Top diplomatic and military officials say they expect a relatively smooth transition to democracy in Libya now that dictator Moammar Gadhafi is dead and the fighting has all but ended.
Brig.-Gen. Craig King, military operations chief, told MPs on Thursday he does not expect to see an insurgency grow out of the conflict between Col. Gadhafi's now-defeated forces and the victorious rebels.
“In order for an insurgency to exist, you have to have popular support of some kind and it has to be coalesced around some kind of leadership,” Mr. King told the Commons defence committee.
“We're not anticipating that. And, certainly, the former regime has no legitimacy or credibility that would lend itself to an insurgency to which we would have to apply a counter-insurgency.”
While loyalists still exist, Mr. King said the pro-Gadhafi forces no longer have the ability or the leadership “to mount a concerted threat to civilians” of any kind.
Mr. King says military brass are already making plans to bring Canada's 630 navy and air force personnel home “as soon as possible” after the NATO mission in support of the rebels ends on Monday.
The UN Security Council voted unanimously Thursday to lift the no-fly zone over Libya on Oct. 31 and end its authorization of military action to protect civilians.
The council authorized the actions March 17 in response to an Arab League request to stop Col. Gadhafi's military from harming civilians in the face of a popular uprising.
The subsequent NATO bombing campaign was critical in helping the rebels oust Col. Gadhafi.
The UN council made the decision in spite of Libya's desire for it to wait for a formal request from the transitional government, which was expected Monday.
But the UN's most powerful body decided there was no need to wait after Col. Gadhafi died Oct. 20 and the formal liberation declaration was made last Sunday.
Attention in Libya is already shifting to reconciliation, reconstruction and disarmament, officials told the all-party committee.
Canada has donated $10 million toward ridding the country of mines, unexploded ordnance and weapons of mass destruction. But officials say they are currently in wait-and-see mode on other issues.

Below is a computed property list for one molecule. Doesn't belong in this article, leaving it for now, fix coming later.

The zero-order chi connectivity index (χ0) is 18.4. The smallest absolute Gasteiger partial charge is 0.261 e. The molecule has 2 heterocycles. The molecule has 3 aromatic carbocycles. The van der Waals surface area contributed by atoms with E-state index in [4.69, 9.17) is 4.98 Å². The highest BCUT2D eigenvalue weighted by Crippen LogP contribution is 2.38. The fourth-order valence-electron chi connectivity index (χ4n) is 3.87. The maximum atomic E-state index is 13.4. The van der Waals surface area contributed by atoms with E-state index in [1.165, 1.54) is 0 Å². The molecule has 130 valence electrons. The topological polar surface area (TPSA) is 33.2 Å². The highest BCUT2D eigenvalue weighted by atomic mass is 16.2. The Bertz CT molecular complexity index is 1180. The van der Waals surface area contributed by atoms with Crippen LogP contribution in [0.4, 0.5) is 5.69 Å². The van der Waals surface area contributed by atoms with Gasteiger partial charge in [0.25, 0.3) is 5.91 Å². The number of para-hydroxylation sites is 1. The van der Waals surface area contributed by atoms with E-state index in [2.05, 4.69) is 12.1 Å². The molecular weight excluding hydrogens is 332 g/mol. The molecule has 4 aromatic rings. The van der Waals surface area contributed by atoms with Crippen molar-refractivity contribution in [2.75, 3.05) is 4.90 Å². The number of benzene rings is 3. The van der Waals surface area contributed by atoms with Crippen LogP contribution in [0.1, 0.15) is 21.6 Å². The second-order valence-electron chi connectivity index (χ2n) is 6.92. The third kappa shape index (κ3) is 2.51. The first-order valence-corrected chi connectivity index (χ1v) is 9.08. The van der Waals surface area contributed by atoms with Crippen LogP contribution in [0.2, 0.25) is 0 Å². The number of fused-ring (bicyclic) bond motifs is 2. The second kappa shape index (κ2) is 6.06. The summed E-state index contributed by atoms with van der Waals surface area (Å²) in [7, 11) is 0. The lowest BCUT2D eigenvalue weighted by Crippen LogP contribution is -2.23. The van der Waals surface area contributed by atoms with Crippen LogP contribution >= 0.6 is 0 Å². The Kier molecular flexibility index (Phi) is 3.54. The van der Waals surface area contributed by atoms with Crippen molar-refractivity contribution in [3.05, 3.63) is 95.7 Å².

Marie Gervais-Vidricair, director general of Canada's stabilization and reconstruction task force, said the UN currently has 10 assessment missions looking at Libya's needs.
Canada's interests, she said, lie in pubic security and the rule of law, along with electoral and constitutional processes.
But Foreign Affairs officials emphasized Libyans have to lead the way.
“They have made very, very clear they don't wish to have bilateral donors going in and driving their own agendas within Libya,” said Barbara Martin, who heads the department's Middle East bureau.
“They want to be in control of it. They don't even want the UN to drive that agenda. This is why they've said ‘slow down; we need time to get our cabinet in place, then we will have the people with the authority to be able to tell you what our priorities are.“’
Ms. Martin also said Canada is satisfied the National Transitional Council played no part in Col. Gadhafi's apparent battlefront execution.
Aside from that, the process appears to be going well and ahead of schedule. Ms. Martin said the council had a 30-day deadline to form new cabinet. They expect that to be in place within two weeks.
Added Mr.King: “It's a long process. ... We're on a journey here and we're only at the starting stages. ... The public statements are encouraging.”
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